Published on February 7, 2022 at 9:29 p.m.
by Madison Traughber.
As Princess Diana assimilated into the royal family, she had to fit into their lifestyle of immense wealth, intense fame and impossible expectations. She became aware that she could not capitalize on traditional likable traits. She was not academically minded, nor was she politically inclined. However, she had a natural talent for public relations.
Diana had a sixth sense when it came to the cameras that always had a trained eye on her. Her sixth sense allowed her to curate her image and gain power.
What may be seen as controversial now, is also remembered as Diana’s greatest PR move — her 1995 interview with journalist Martin Bashir. As Diana’s marriage began to fail and the media became increasingly involved, she realized that she would have to revamp her public image. She agreed to the interview to get her perspective out to the public and to shape the narrative before that narrative was shaped for her, according to a Vanity Fair article. She decided to pursue this interview in strict secrecy, as it went against royal precedent.
The interview was broadcast, and a reported 23 million people were watching. Like any skilled PR practitioner, Diana knew how to carefully choose words that would resonate with viewers. It was during this interview that she stated “there were three of us in the marriage, so it was a bit crowded” in regard to her unfaithful husband. She knew she would never be able to become queen but said, “I would like to be the queen of people’s hearts,” immediately cultivating her brand.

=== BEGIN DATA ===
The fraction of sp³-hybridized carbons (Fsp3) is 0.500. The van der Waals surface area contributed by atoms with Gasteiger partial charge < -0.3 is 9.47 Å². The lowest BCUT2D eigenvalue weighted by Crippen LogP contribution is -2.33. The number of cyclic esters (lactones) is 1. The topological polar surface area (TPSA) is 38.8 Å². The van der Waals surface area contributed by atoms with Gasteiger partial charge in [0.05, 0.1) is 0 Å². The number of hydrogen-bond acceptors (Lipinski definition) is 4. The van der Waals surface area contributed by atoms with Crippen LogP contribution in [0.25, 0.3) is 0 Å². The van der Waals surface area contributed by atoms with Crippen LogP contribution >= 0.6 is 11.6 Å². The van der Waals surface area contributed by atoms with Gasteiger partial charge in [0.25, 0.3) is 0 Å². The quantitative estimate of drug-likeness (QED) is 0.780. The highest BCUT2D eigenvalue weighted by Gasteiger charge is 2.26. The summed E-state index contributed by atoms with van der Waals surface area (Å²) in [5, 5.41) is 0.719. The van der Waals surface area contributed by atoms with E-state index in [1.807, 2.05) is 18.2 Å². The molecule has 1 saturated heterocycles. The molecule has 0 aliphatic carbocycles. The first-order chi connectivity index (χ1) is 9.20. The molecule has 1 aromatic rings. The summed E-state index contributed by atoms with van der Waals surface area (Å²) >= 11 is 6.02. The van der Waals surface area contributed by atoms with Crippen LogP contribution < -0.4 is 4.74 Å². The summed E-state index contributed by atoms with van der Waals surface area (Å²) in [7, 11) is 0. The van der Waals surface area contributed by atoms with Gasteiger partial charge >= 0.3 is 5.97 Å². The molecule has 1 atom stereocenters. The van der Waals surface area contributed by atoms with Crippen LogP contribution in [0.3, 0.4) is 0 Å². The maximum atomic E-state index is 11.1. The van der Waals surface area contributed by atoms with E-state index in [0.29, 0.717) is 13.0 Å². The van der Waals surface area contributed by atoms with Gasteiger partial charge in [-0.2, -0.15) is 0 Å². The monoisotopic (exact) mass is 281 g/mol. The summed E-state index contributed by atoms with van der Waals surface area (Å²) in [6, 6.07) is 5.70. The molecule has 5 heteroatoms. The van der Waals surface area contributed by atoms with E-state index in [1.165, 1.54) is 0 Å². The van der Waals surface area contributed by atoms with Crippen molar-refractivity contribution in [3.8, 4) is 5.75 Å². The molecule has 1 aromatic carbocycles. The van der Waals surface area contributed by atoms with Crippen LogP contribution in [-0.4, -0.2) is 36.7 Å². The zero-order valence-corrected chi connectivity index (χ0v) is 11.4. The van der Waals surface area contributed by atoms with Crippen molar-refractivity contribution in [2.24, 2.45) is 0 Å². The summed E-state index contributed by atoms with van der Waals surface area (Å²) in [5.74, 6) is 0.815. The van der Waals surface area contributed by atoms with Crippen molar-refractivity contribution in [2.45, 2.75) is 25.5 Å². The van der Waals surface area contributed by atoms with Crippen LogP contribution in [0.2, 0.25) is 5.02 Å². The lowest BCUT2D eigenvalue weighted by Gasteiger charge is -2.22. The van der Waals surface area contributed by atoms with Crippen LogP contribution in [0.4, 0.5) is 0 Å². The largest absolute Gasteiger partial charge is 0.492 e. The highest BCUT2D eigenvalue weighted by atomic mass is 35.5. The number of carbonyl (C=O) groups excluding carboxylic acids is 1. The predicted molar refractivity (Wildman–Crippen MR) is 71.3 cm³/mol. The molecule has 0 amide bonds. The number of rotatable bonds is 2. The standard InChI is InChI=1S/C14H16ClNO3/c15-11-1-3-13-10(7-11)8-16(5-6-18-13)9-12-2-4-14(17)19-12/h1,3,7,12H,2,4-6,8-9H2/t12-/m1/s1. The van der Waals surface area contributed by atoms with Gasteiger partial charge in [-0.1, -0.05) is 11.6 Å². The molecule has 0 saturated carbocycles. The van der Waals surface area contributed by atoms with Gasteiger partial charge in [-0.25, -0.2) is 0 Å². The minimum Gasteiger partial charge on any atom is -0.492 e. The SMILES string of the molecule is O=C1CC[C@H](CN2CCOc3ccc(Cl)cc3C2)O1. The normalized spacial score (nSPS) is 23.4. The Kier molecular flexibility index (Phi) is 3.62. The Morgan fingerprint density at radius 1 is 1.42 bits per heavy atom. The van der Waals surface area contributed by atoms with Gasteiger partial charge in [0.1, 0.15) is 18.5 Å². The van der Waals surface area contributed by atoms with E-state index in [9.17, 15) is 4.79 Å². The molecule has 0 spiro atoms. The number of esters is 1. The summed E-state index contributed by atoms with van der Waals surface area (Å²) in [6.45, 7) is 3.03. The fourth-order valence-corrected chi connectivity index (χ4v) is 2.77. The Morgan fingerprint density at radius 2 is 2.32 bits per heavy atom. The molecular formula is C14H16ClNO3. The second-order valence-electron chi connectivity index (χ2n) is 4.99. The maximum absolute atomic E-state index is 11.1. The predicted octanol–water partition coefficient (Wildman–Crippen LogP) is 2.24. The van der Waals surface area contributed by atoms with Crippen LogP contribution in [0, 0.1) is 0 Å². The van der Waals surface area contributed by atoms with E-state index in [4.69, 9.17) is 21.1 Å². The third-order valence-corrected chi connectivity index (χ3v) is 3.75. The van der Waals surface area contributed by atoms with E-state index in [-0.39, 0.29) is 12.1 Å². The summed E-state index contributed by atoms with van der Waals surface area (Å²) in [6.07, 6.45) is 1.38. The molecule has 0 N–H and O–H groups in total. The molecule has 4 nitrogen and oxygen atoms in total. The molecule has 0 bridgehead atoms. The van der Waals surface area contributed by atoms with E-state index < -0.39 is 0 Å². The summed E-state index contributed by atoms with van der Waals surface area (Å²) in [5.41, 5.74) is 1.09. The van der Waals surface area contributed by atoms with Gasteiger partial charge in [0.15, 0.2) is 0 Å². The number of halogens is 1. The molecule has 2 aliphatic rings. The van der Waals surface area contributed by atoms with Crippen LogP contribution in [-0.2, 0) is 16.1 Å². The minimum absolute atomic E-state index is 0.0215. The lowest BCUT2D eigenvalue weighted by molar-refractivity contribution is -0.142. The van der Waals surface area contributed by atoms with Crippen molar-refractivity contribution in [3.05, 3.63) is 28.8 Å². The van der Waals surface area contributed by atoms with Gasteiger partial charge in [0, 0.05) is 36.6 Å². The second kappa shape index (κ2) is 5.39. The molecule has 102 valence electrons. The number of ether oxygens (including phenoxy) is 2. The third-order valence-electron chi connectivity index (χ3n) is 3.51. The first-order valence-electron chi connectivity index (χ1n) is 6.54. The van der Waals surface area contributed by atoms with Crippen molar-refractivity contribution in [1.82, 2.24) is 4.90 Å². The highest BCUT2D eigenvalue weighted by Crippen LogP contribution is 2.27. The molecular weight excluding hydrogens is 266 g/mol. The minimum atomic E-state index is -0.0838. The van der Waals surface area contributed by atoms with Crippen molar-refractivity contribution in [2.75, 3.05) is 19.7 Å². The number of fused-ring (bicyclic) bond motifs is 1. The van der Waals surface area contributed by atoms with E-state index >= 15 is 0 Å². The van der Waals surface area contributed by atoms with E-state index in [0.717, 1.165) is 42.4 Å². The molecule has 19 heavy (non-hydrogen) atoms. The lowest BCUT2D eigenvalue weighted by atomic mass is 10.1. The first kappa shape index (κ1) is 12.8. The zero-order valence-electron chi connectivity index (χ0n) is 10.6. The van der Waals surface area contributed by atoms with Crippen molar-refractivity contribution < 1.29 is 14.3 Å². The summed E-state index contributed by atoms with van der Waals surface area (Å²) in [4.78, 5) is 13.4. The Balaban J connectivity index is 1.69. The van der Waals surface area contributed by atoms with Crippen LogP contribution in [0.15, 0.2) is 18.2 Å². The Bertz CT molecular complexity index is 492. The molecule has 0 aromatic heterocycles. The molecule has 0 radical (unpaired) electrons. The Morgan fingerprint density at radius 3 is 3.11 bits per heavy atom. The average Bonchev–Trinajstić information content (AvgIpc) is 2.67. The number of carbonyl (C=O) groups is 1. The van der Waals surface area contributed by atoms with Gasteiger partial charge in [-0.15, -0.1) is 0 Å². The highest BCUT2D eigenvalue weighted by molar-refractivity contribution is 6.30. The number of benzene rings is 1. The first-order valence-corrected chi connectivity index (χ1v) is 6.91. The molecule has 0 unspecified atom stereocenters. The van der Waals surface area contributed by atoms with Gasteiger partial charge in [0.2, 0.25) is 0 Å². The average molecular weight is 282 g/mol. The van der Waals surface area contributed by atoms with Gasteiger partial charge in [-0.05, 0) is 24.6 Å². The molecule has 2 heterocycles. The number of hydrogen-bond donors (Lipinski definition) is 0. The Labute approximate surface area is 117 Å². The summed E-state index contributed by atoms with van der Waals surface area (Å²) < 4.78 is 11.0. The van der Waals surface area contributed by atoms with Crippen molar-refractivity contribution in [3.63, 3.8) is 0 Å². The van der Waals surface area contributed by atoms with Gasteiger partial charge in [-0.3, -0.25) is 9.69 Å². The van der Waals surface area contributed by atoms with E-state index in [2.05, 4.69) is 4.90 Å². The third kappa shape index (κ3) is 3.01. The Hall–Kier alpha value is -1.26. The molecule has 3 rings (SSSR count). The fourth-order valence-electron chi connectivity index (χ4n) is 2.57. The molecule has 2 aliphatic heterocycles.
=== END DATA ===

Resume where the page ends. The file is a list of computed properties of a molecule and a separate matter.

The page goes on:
The day after the interview aired, a Daily Mirror survey revealed that Diana had gained a 92% approval rating. Diana won support and adoration by being natural, organic and relatable. This interview allowed Diana to distance herself from the rigid royal family and transition from being a royal to being an international icon. Her life became dedicated to cultivating her brand. Diana was all about embracing her true self, and the world was all about emulating her.
After her divorce was finalized in 1997, Diana continued to do humanitarian work and remained at the epicenter of the media’s focus. The relationship between Diana and the media was distinguished, but it ultimately led to her demise.
One month prior to her death, Diana expressed her desire to soften the royal family in an interview. She said, “I wish I could make them understand that they need to reach out more. They have to show that they are feeling people and they care,” but she could never get through to them while she was alive.
Diana’s legacy will always be triumphed by her relatability. She touched AIDS patients, raised awareness about the dangers of landmines to citizens, talked openly about her bulimia and loneliness in her marriage, and did so much more that was unlike anything her predecessors had ever done.
In present times, decades after her death, Princess Diana has sealed her place in history as an international icon. She remains the subject of books, articles and documentaries. She is the blueprint for all royal family members who have come after her.
Every female royal is compared to her, yet none will ever live up to her.